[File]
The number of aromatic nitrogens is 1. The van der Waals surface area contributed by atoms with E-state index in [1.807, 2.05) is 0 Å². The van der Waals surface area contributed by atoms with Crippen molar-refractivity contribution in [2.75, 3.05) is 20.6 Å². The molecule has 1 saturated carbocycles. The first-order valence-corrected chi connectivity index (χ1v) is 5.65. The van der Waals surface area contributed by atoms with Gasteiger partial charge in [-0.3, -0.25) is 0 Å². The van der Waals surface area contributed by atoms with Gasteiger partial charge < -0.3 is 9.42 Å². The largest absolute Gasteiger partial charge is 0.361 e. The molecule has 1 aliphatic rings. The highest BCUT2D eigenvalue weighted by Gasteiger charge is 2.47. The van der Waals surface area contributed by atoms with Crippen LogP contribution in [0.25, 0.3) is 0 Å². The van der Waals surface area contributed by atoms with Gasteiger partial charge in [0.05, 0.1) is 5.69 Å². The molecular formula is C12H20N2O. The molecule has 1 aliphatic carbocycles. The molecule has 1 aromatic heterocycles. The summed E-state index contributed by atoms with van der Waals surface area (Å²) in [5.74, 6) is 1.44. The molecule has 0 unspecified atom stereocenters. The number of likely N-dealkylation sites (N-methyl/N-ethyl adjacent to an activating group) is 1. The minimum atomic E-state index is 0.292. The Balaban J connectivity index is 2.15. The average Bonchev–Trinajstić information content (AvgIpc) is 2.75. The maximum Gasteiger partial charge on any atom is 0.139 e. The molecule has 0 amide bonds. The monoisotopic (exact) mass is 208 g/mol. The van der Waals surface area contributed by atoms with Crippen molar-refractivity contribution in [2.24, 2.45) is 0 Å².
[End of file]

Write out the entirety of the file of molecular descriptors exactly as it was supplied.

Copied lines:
The number of aromatic nitrogens is 1. The van der Waals surface area contributed by atoms with E-state index in [1.807, 2.05) is 0 Å². The van der Waals surface area contributed by atoms with Crippen molar-refractivity contribution in [2.75, 3.05) is 20.6 Å². The molecule has 1 saturated carbocycles. The first-order valence-corrected chi connectivity index (χ1v) is 5.65. The van der Waals surface area contributed by atoms with Gasteiger partial charge in [-0.3, -0.25) is 0 Å². The van der Waals surface area contributed by atoms with Gasteiger partial charge < -0.3 is 9.42 Å². The largest absolute Gasteiger partial charge is 0.361 e. The molecule has 1 aliphatic rings. The highest BCUT2D eigenvalue weighted by Gasteiger charge is 2.47. The van der Waals surface area contributed by atoms with Crippen LogP contribution in [0.25, 0.3) is 0 Å². The van der Waals surface area contributed by atoms with Gasteiger partial charge in [0.05, 0.1) is 5.69 Å². The molecular formula is C12H20N2O. The molecule has 1 aliphatic carbocycles. The molecule has 1 aromatic heterocycles. The summed E-state index contributed by atoms with van der Waals surface area (Å²) in [5.74, 6) is 1.44. The molecule has 0 unspecified atom stereocenters. The number of likely N-dealkylation sites (N-methyl/N-ethyl adjacent to an activating group) is 1. The minimum atomic E-state index is 0.292. The Balaban J connectivity index is 2.15. The average Bonchev–Trinajstić information content (AvgIpc) is 2.75. The maximum Gasteiger partial charge on any atom is 0.139 e. The molecule has 0 amide bonds. The monoisotopic (exact) mass is 208 g/mol. The van der Waals surface area contributed by atoms with Crippen molar-refractivity contribution in [2.24, 2.45) is 0 Å².